It’s been another rough month for cryptocurrencies.
Bitcoin has been threatening to push below a $US6,000 threshold that has supported it since late-June, while Ethereum — the world’s second biggest cryptocurrency — has now fallen below $US200, a decline of 85% from its highs.
Some of this has been attributed to US regulators spurning requests for new investment structures that would lend more legitimacy to the asset class.
The relative lack of regulation in the space means many funds can’t justify risking capital by investing in crypto assets. Crypto exchanges — the technology platforms that allow people to buy and sell cryptocurrencies — are among the leading advocates for a more comprehensive regulatory framework.
For example, the US-based Gemini exchange, owned by the Winklevoss twins, this week announced plans to launch a regulatory approved cryptocurrency that’s pegged to the US dollar.
And activity among Australian-based crypto exchanges is also ramping up.
Jordan Michaelides — head of institutional investment at Coinjar — told Business Insider that trading volumes reached $1.4 billion in the first half of this year.
Both Coinjar and Sydney-based exchange Independent Reserve (IR) have caught the interest of established players in venture capital.
Coinjar counts VC fund Blackbird Ventures as an investor, while IR sold a 25% interest to a group led by KTM Ventures Innovation Fund earlier this year.
Coinjar’s claim that it has seen $1.4 billion in trading volumes suggests burgeoning growth in the sector, but a spokesperson for corporate regulator ASIC was circumspect on how much volume is really moving through marketplaces.
“Tracking the actual industry is even newer than the sector itself,” they said.
However, “such aspects of the volume of transactions can be quite opaque, and you could imagine some of the claims by participants might warrant a certain scepticism.”
ASIC’s focus has largely been on dodgy initial coin offerings (ICOs). But the spokesperson told BI that parts of the market still operate outside of regulatory scope.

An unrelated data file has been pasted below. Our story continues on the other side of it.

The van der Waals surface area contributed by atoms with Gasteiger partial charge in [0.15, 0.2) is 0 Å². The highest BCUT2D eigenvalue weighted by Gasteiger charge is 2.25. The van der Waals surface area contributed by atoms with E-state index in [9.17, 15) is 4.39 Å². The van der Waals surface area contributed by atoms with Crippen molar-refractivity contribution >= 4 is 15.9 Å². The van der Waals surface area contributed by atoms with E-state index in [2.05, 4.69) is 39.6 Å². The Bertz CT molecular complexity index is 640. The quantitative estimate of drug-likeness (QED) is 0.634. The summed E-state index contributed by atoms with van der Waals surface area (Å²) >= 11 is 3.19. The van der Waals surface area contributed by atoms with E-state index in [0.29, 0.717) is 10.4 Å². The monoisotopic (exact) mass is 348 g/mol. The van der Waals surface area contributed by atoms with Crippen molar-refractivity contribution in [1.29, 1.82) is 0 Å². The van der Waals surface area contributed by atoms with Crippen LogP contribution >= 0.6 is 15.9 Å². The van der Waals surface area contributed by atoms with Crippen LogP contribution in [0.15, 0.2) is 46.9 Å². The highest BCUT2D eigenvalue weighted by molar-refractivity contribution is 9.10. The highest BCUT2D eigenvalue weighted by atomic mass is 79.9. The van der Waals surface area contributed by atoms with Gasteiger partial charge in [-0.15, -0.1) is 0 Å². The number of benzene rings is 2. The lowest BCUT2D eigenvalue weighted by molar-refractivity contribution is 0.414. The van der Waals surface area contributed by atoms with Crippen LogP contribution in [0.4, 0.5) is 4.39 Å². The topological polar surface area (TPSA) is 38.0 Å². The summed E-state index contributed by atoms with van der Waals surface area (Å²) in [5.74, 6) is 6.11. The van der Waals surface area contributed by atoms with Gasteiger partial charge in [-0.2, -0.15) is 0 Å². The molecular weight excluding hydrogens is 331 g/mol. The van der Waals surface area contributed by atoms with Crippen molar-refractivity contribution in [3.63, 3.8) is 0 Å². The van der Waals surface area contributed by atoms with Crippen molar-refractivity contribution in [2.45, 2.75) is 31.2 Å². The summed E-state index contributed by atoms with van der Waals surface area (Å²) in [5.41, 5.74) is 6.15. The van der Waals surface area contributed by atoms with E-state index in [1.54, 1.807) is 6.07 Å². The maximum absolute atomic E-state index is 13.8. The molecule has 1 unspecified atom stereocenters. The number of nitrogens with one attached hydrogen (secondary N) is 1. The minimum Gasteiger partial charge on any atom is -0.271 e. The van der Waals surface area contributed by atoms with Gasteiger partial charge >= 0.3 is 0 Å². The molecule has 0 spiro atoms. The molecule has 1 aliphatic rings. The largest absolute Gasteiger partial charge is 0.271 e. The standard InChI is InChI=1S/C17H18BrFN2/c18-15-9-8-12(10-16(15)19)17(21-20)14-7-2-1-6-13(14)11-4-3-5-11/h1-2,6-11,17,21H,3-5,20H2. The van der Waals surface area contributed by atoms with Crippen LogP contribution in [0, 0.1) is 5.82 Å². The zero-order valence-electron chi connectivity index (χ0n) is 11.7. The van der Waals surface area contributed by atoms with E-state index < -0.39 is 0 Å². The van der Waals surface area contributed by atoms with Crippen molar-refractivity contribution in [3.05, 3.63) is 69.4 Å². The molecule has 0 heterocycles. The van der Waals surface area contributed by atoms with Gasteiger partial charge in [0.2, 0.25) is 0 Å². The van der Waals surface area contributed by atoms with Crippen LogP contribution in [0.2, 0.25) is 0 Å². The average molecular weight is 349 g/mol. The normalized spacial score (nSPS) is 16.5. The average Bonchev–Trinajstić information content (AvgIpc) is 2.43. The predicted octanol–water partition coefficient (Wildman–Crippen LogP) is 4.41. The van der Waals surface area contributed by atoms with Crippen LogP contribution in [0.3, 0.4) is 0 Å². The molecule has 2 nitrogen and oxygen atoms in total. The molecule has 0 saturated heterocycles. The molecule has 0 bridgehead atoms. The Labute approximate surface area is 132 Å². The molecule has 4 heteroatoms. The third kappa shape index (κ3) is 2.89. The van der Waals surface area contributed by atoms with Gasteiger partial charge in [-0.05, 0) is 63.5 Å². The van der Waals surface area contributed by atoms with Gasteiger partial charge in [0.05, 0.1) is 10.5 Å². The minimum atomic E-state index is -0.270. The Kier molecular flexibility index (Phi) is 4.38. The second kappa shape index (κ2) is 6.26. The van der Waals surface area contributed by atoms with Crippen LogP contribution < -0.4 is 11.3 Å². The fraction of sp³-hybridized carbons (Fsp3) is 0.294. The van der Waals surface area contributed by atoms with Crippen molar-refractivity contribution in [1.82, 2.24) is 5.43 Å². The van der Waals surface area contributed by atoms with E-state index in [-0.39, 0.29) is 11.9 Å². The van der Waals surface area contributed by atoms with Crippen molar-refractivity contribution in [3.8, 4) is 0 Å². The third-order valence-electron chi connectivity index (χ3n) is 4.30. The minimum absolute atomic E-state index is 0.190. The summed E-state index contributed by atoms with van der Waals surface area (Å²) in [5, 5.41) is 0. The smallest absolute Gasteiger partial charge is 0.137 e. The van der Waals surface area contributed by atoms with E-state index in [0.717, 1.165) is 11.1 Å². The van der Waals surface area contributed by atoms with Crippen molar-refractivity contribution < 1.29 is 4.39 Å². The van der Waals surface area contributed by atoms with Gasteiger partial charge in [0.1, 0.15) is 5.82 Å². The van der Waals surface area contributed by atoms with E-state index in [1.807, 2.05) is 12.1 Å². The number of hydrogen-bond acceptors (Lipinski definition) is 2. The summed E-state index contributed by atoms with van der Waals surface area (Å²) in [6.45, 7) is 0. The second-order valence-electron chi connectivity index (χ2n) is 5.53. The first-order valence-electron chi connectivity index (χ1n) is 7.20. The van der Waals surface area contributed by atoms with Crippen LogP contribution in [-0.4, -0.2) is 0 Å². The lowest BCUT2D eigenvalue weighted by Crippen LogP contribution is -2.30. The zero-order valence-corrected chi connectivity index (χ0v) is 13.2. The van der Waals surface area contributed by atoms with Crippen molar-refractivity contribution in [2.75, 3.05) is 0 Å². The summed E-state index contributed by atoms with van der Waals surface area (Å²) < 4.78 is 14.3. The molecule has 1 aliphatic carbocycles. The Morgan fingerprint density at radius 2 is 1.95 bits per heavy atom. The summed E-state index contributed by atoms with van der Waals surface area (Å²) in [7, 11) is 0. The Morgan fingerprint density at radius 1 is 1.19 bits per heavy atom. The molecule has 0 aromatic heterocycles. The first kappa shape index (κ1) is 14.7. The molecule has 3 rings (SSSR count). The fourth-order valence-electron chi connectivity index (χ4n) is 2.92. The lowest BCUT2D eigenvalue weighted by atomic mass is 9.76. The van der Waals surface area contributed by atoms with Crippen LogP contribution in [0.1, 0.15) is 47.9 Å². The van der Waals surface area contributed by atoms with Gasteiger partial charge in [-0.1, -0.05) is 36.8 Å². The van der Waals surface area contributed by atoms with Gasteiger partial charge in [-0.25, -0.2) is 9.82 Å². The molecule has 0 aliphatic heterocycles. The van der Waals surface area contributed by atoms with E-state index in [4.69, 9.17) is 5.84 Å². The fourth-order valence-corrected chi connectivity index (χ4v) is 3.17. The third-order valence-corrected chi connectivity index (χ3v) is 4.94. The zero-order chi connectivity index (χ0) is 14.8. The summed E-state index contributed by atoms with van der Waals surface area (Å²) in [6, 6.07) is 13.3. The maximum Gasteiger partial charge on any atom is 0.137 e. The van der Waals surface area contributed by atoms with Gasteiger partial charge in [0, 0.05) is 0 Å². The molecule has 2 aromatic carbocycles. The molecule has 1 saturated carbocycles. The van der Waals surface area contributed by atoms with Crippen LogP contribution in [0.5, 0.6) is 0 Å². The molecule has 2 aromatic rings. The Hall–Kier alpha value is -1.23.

“Much of the so-called ‘cryptocurrency’ activity is either unregulated or regulated only in part,” the spokesperson said.
As a result, there are still many pitfalls and people considering crypto investments should do so “with great caution”, the spokesperson added.
In addition to ASIC, the Australian crypto market is also being monitored by AUSTRAC, the federal government’s financial intelligence agency.
Both Michaelides and Independent Reserve CEO Adrian Przelozny said their respective exchanges have met obligations with AUSTRAC in accordance with federal legislation, after new compliance rules were set up in April.
AUSTRAC did not respond to a request for comment.
Throughout 2018, a number of crypto exchanges have lobbied the US Securities & Exchange Commission (SEC) to approve a Bitcoin ETF, without any success.
Their hope is that a crypto-linked product which trades on a regulated securities exchange will provide a vehicle to attract larger capital flows.
The SEC’s rejections have been cited as one of the catalysts for downward pressure on prices in recent weeks.
The local exchange operators we spoke to are optimistic that ETFs will eventually be available, but said Australia would probably have to follow lead from Wall Street.
“I think ETF discussions in Australia will have to wait until we see what happens in America,” Michaelides said.
“ETFs have kind of been the holy grail over the last 18 months to two years,” Przelozny added.
It’s a catch-22: the lack of regulation leads to volatility, and the volatility makes the regulators sceptical and reticent.
“I still think over the next 12-18 months there’ll be an ETF approved. There’s been a few groups in Australia approaching the ASX, but they’ve received push-back,” he said.
Although any key developments in ETF approval would no doubt grab headlines, Michaelides said the crypto ecosystem would benefit more from smaller projects.
“Rather than a big-ticket items like an ETF, I think it will be a lot better if there continue to be lots of individual use cases.”
He cited the example of Bitpay, a global bitcoin payment service headquartered in Atlanta.
“I think smaller products will be better than something like an ETF. Not necessarily in terms of boosting the price of Bitcoin, but just expanding the industry.”